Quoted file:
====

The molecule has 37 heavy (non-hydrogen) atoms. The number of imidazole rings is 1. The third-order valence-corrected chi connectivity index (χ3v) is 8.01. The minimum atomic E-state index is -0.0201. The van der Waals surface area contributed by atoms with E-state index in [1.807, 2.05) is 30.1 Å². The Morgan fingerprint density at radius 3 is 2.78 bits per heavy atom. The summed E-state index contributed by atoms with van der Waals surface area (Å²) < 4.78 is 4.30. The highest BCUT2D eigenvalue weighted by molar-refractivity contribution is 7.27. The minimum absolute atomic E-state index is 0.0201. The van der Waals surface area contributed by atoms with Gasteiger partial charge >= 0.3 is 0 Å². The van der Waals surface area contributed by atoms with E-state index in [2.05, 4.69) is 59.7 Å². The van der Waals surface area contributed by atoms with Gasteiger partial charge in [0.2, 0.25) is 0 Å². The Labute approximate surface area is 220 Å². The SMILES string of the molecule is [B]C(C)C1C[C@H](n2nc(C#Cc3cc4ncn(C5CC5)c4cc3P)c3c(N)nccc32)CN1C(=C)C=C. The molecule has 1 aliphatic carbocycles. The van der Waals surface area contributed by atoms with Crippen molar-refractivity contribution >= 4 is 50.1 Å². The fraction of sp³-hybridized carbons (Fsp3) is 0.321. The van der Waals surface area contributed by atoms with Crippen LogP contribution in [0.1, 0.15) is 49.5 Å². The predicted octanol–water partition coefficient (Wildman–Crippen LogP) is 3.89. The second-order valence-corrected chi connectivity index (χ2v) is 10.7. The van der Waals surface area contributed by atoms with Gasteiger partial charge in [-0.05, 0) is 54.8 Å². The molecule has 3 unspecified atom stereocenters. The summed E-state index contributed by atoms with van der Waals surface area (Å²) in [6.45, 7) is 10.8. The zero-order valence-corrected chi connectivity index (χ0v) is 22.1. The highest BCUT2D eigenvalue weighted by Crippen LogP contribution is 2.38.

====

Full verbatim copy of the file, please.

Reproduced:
The molecule has 37 heavy (non-hydrogen) atoms. The number of imidazole rings is 1. The third-order valence-corrected chi connectivity index (χ3v) is 8.01. The minimum atomic E-state index is -0.0201. The van der Waals surface area contributed by atoms with E-state index in [1.807, 2.05) is 30.1 Å². The Morgan fingerprint density at radius 3 is 2.78 bits per heavy atom. The summed E-state index contributed by atoms with van der Waals surface area (Å²) < 4.78 is 4.30. The highest BCUT2D eigenvalue weighted by molar-refractivity contribution is 7.27. The minimum absolute atomic E-state index is 0.0201. The van der Waals surface area contributed by atoms with Gasteiger partial charge >= 0.3 is 0 Å². The van der Waals surface area contributed by atoms with E-state index in [2.05, 4.69) is 59.7 Å². The van der Waals surface area contributed by atoms with Gasteiger partial charge in [0.2, 0.25) is 0 Å². The Labute approximate surface area is 220 Å². The SMILES string of the molecule is [B]C(C)C1C[C@H](n2nc(C#Cc3cc4ncn(C5CC5)c4cc3P)c3c(N)nccc32)CN1C(=C)C=C. The molecule has 1 aliphatic carbocycles. The van der Waals surface area contributed by atoms with Crippen molar-refractivity contribution >= 4 is 50.1 Å². The fraction of sp³-hybridized carbons (Fsp3) is 0.321. The van der Waals surface area contributed by atoms with Crippen LogP contribution in [0.1, 0.15) is 49.5 Å². The predicted octanol–water partition coefficient (Wildman–Crippen LogP) is 3.89. The second-order valence-corrected chi connectivity index (χ2v) is 10.7. The van der Waals surface area contributed by atoms with Gasteiger partial charge in [-0.05, 0) is 54.8 Å². The molecule has 3 unspecified atom stereocenters. The summed E-state index contributed by atoms with van der Waals surface area (Å²) in [6.45, 7) is 10.8. The zero-order valence-corrected chi connectivity index (χ0v) is 22.1. The highest BCUT2D eigenvalue weighted by Crippen LogP contribution is 2.38.